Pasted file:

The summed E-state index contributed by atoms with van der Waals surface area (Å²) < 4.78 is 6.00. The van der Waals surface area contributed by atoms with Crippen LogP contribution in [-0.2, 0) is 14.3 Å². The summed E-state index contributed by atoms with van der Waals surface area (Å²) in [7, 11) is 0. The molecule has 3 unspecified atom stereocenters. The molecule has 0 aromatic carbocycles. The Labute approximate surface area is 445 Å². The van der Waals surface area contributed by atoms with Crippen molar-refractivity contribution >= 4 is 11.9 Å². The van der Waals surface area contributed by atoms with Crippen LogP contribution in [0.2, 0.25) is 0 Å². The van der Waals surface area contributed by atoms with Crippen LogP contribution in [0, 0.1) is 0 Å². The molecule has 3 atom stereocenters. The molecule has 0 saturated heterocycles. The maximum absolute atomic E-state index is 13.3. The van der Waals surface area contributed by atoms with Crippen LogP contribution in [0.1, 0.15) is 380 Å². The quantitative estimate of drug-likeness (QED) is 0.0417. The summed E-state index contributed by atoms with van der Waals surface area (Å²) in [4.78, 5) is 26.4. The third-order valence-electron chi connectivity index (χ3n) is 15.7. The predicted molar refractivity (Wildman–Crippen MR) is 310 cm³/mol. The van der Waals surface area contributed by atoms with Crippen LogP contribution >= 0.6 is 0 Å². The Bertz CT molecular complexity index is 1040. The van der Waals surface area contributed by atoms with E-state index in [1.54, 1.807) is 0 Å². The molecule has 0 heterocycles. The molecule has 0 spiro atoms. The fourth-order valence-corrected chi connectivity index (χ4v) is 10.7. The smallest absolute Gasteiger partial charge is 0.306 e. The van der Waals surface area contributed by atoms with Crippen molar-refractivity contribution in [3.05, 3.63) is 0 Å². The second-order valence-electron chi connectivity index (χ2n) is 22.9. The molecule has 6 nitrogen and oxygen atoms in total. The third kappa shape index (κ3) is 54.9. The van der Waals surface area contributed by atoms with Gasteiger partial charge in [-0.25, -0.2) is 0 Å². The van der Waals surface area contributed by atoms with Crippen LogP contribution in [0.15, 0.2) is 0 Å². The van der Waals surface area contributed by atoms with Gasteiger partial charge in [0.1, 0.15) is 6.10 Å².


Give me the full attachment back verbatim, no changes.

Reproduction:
The summed E-state index contributed by atoms with van der Waals surface area (Å²) < 4.78 is 6.00. The van der Waals surface area contributed by atoms with Crippen LogP contribution in [-0.2, 0) is 14.3 Å². The summed E-state index contributed by atoms with van der Waals surface area (Å²) in [7, 11) is 0. The molecule has 3 unspecified atom stereocenters. The molecule has 0 aromatic carbocycles. The Labute approximate surface area is 445 Å². The van der Waals surface area contributed by atoms with Crippen molar-refractivity contribution >= 4 is 11.9 Å². The van der Waals surface area contributed by atoms with Crippen LogP contribution in [0.2, 0.25) is 0 Å². The van der Waals surface area contributed by atoms with Crippen LogP contribution in [0, 0.1) is 0 Å². The molecule has 3 atom stereocenters. The molecule has 0 saturated heterocycles. The maximum absolute atomic E-state index is 13.3. The van der Waals surface area contributed by atoms with Crippen LogP contribution in [0.1, 0.15) is 380 Å². The quantitative estimate of drug-likeness (QED) is 0.0417. The summed E-state index contributed by atoms with van der Waals surface area (Å²) in [4.78, 5) is 26.4. The third-order valence-electron chi connectivity index (χ3n) is 15.7. The predicted molar refractivity (Wildman–Crippen MR) is 310 cm³/mol. The van der Waals surface area contributed by atoms with Crippen LogP contribution >= 0.6 is 0 Å². The Bertz CT molecular complexity index is 1040. The van der Waals surface area contributed by atoms with E-state index in [1.54, 1.807) is 0 Å². The molecule has 0 heterocycles. The molecule has 0 spiro atoms. The fourth-order valence-corrected chi connectivity index (χ4v) is 10.7. The smallest absolute Gasteiger partial charge is 0.306 e. The van der Waals surface area contributed by atoms with Crippen molar-refractivity contribution in [3.05, 3.63) is 0 Å². The second-order valence-electron chi connectivity index (χ2n) is 22.9. The molecule has 6 nitrogen and oxygen atoms in total. The third kappa shape index (κ3) is 54.9. The van der Waals surface area contributed by atoms with Gasteiger partial charge in [-0.25, -0.2) is 0 Å². The van der Waals surface area contributed by atoms with Crippen LogP contribution in [0.15, 0.2) is 0 Å². The van der Waals surface area contributed by atoms with Gasteiger partial charge in [0.1, 0.15) is 6.10 Å².